I was colorblind until I went to high school.
No, not literally. I went to a Catholic school where most of my classmates were predominately white; or, in reality, Filipino, neither of which I am. I’m of mixed heritage–African American, Hispanic, and Native American. If we were to meet at a party, one of your first questions may be about my ethnic background, because I’m pretty ethnically ambiguous.
But my race didn’t make a difference because we were all treated exactly the same when we entered through the preschool doors at 4 years old.
At 14, when I left that sheltered institution for the mean, hard, hallways of an inner city public school, it became evident to me that the small Utopia I was raised in was an anomaly.
I’ve only experienced blatant racism once–and it was in high school from a
butt hole boy that happened to be African American and didn’t consider the way I dressed or spoke to be “black enough”. That’s another story, though.
When I moved to LA, it was even more evident that the playing field is not level in Hollywood, either. 9 out of 10 casting breakdowns (or listings) are for caucasian men and women. After that, comes African American, followed by Hispanics, trailed by Asians.
At the tail end–not even a blip on the radar–are Native American actors.
Hollywood’s attitude towards the First American ethnic group is much the same as America’s general attitude: we often forget they exist.
We stole their territory, killed them with smallpox, and dumped them onto tiny patches of land and said “Go at it”.
We remember them at Halloween when we dress in shambley-faux imitations of their traditional garb, or when we’re kids playing the politically incorrect “cowboys vs. Indians”.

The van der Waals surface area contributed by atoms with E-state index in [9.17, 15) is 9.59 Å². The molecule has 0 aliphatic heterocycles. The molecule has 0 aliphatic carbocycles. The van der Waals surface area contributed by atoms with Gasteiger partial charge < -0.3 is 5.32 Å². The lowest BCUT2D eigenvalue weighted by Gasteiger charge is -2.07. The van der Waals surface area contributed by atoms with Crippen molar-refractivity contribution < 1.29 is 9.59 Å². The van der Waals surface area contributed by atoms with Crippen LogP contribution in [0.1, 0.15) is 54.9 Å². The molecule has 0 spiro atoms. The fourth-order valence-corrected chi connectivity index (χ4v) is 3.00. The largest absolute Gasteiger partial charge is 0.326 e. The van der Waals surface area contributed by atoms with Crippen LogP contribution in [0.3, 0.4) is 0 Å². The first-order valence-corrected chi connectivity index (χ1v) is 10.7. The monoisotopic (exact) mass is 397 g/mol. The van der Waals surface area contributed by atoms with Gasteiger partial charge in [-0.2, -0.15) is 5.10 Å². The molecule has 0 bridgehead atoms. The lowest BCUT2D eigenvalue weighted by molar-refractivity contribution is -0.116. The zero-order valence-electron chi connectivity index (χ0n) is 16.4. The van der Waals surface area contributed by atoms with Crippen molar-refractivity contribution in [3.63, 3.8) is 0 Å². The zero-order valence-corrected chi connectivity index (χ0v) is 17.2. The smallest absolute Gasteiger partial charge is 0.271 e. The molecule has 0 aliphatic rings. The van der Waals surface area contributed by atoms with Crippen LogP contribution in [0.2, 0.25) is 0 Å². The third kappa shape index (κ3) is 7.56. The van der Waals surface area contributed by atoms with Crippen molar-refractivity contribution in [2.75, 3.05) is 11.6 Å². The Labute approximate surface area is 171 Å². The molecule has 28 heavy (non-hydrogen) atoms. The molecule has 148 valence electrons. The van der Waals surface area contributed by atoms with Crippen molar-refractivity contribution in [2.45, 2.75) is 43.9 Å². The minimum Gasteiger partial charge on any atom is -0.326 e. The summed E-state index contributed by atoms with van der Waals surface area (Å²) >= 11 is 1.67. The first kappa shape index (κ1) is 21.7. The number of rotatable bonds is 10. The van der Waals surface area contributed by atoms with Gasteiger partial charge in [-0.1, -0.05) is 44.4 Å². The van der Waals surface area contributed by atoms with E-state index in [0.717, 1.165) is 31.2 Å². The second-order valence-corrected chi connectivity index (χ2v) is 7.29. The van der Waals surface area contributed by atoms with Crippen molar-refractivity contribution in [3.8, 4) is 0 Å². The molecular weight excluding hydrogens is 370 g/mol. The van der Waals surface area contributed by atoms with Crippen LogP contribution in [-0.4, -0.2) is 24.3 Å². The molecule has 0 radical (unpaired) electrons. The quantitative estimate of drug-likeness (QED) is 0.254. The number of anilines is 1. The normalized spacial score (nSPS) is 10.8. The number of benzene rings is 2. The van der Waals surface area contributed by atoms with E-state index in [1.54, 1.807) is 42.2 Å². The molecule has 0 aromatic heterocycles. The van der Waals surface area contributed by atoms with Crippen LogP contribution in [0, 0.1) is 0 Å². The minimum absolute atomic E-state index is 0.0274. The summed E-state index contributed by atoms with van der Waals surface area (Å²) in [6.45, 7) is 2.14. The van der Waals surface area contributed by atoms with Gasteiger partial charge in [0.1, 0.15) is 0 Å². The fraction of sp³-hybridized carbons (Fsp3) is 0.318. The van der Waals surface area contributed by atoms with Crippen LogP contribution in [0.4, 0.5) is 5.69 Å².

Ever since the dawn of film, Native Americans have been misrepresented as violent, unfeeling, bad guys (take a look at almost any early spaghetti western) who require elimination in order for the good guy to prevail. (For a great documentary on this topic, head over to Netflix and watch “Reel Injuns”.)
For them, the chances of landing a role with a positive outlook on their people, or any role in film and television, is slim to none.
[SN: a big shout out to Parks and Recreation on NBC for featuring an ACTUAL Native American actor, Jonathan Joss, in a role that doesn’t mock their entire existence. That show is all kinds of awesome.]
ANYWAY, my point is, roles are not readily available for Native American actors.
No co-starring, guest-starring, or even bit roles.
So when a movie re-make as monumental and iconic as “The Lone Ranger” comes out, why the hell is Johnny Depp, by and large A WHITE DUDE, bestowed the privilege of being Tonto?
For freak’s sake, people!
And to mask the fact that Depp is, indeed, A WHITE DUDE, and not a Native American, they paint his face WHITE as if it’s some kind of tribal paint.
Even the TV version cast a Native American (Jay Silverheels). And that’s back in the early 1950’s when casting was even more whitewashed than it is today!
Yes, Johnny Depp is a chameleon, he’s played lots of different roles, but this is too much. He’s effectively stolen this opportunity from hundreds of actors who get little to no opportunities at all. Okay, okay: he claims to have distant ties to a tribe; so do I (as do most people–it’s the “romantic” thing to do) and I can respect that; but, I’m not going to submit myself for those roles. There are actors in Hollywood that were born and raised in a tribe and would be much better suited to represent the “people” onscreen.
I would argue that casting Depp this way just further exacerbates “Main Stream America’s” attitude towards completely ignoring the existence of this subset of people. They’re so invisible, that we’re not even going to cast them to play their own people in a summer blockbuster. EVEN THOUGH, they are banging down the doors to gain entrée into Hollywood.
I’m not-so-secretly happy that the movie is getting panned by a majority of critics.
This casting misstep is egregious.
And I’ll be showing my displeasure by refusing to spend my money on it.